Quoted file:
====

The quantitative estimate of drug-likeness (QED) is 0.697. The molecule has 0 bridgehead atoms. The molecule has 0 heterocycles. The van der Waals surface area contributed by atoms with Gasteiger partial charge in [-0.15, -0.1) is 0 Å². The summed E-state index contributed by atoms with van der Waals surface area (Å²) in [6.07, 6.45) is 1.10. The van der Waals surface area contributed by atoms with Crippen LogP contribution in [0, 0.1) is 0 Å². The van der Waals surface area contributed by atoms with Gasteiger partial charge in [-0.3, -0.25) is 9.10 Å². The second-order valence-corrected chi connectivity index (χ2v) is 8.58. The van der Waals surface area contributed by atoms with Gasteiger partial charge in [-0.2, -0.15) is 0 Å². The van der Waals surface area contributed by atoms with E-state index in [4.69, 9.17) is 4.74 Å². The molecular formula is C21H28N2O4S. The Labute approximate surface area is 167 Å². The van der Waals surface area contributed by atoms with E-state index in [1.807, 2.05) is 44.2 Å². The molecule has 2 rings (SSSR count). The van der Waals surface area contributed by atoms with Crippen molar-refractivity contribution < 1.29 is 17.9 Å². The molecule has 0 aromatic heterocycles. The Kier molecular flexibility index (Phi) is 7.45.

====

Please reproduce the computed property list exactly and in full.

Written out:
The quantitative estimate of drug-likeness (QED) is 0.697. The molecule has 0 bridgehead atoms. The molecule has 0 heterocycles. The van der Waals surface area contributed by atoms with Gasteiger partial charge in [-0.15, -0.1) is 0 Å². The summed E-state index contributed by atoms with van der Waals surface area (Å²) in [6.07, 6.45) is 1.10. The van der Waals surface area contributed by atoms with Crippen LogP contribution in [0, 0.1) is 0 Å². The van der Waals surface area contributed by atoms with Gasteiger partial charge in [-0.3, -0.25) is 9.10 Å². The second-order valence-corrected chi connectivity index (χ2v) is 8.58. The van der Waals surface area contributed by atoms with Gasteiger partial charge in [-0.2, -0.15) is 0 Å². The van der Waals surface area contributed by atoms with E-state index in [4.69, 9.17) is 4.74 Å². The molecular formula is C21H28N2O4S. The Labute approximate surface area is 167 Å². The van der Waals surface area contributed by atoms with E-state index in [1.807, 2.05) is 44.2 Å². The molecule has 2 rings (SSSR count). The van der Waals surface area contributed by atoms with Crippen molar-refractivity contribution < 1.29 is 17.9 Å². The molecule has 0 aromatic heterocycles. The Kier molecular flexibility index (Phi) is 7.45.